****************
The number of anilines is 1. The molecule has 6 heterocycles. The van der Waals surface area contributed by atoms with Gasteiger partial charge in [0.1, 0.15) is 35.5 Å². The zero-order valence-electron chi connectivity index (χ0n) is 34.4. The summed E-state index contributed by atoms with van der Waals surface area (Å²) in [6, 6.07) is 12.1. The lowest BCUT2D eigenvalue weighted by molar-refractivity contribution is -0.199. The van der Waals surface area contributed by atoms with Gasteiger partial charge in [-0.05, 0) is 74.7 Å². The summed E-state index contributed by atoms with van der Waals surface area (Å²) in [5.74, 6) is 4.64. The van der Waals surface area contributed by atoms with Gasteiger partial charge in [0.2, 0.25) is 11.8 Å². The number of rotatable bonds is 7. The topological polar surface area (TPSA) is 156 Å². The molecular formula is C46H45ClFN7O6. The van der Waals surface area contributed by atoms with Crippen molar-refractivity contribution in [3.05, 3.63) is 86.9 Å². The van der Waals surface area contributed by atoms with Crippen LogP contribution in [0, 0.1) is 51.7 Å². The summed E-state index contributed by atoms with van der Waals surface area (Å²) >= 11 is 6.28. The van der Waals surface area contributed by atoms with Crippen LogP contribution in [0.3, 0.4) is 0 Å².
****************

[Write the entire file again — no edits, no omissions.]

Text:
The number of anilines is 1. The molecule has 6 heterocycles. The van der Waals surface area contributed by atoms with Gasteiger partial charge in [0.1, 0.15) is 35.5 Å². The zero-order valence-electron chi connectivity index (χ0n) is 34.4. The summed E-state index contributed by atoms with van der Waals surface area (Å²) in [6, 6.07) is 12.1. The lowest BCUT2D eigenvalue weighted by molar-refractivity contribution is -0.199. The van der Waals surface area contributed by atoms with Gasteiger partial charge in [-0.05, 0) is 74.7 Å². The summed E-state index contributed by atoms with van der Waals surface area (Å²) in [5.74, 6) is 4.64. The van der Waals surface area contributed by atoms with Gasteiger partial charge in [0.2, 0.25) is 11.8 Å². The number of rotatable bonds is 7. The topological polar surface area (TPSA) is 156 Å². The molecular formula is C46H45ClFN7O6. The van der Waals surface area contributed by atoms with Crippen molar-refractivity contribution in [3.05, 3.63) is 86.9 Å². The van der Waals surface area contributed by atoms with Crippen LogP contribution in [0, 0.1) is 51.7 Å². The summed E-state index contributed by atoms with van der Waals surface area (Å²) >= 11 is 6.28. The van der Waals surface area contributed by atoms with Crippen LogP contribution in [0.3, 0.4) is 0 Å².